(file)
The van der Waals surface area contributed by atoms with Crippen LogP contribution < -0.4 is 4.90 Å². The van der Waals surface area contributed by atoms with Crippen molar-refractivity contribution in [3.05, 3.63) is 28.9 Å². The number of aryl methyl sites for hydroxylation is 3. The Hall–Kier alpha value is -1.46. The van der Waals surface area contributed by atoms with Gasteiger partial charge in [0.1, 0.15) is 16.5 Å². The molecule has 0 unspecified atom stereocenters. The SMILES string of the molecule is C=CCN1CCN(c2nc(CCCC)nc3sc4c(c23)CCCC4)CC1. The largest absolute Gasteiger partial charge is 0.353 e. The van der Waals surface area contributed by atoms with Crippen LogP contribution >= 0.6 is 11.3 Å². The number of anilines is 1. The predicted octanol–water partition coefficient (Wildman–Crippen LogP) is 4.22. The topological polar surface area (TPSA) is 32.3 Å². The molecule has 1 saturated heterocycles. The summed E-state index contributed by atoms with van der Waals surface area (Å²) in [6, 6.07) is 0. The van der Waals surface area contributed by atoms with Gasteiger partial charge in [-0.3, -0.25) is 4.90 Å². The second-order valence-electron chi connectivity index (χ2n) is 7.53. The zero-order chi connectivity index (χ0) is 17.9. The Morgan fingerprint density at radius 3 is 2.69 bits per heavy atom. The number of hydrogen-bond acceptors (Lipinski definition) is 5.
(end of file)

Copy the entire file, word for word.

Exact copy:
The van der Waals surface area contributed by atoms with Crippen LogP contribution < -0.4 is 4.90 Å². The van der Waals surface area contributed by atoms with Crippen molar-refractivity contribution in [3.05, 3.63) is 28.9 Å². The number of aryl methyl sites for hydroxylation is 3. The Hall–Kier alpha value is -1.46. The van der Waals surface area contributed by atoms with Gasteiger partial charge in [0.1, 0.15) is 16.5 Å². The molecule has 0 unspecified atom stereocenters. The SMILES string of the molecule is C=CCN1CCN(c2nc(CCCC)nc3sc4c(c23)CCCC4)CC1. The largest absolute Gasteiger partial charge is 0.353 e. The van der Waals surface area contributed by atoms with Crippen LogP contribution >= 0.6 is 11.3 Å². The number of anilines is 1. The predicted octanol–water partition coefficient (Wildman–Crippen LogP) is 4.22. The topological polar surface area (TPSA) is 32.3 Å². The molecule has 1 saturated heterocycles. The summed E-state index contributed by atoms with van der Waals surface area (Å²) in [6, 6.07) is 0. The van der Waals surface area contributed by atoms with Gasteiger partial charge in [-0.3, -0.25) is 4.90 Å². The second-order valence-electron chi connectivity index (χ2n) is 7.53. The zero-order chi connectivity index (χ0) is 17.9. The Morgan fingerprint density at radius 3 is 2.69 bits per heavy atom. The number of hydrogen-bond acceptors (Lipinski definition) is 5.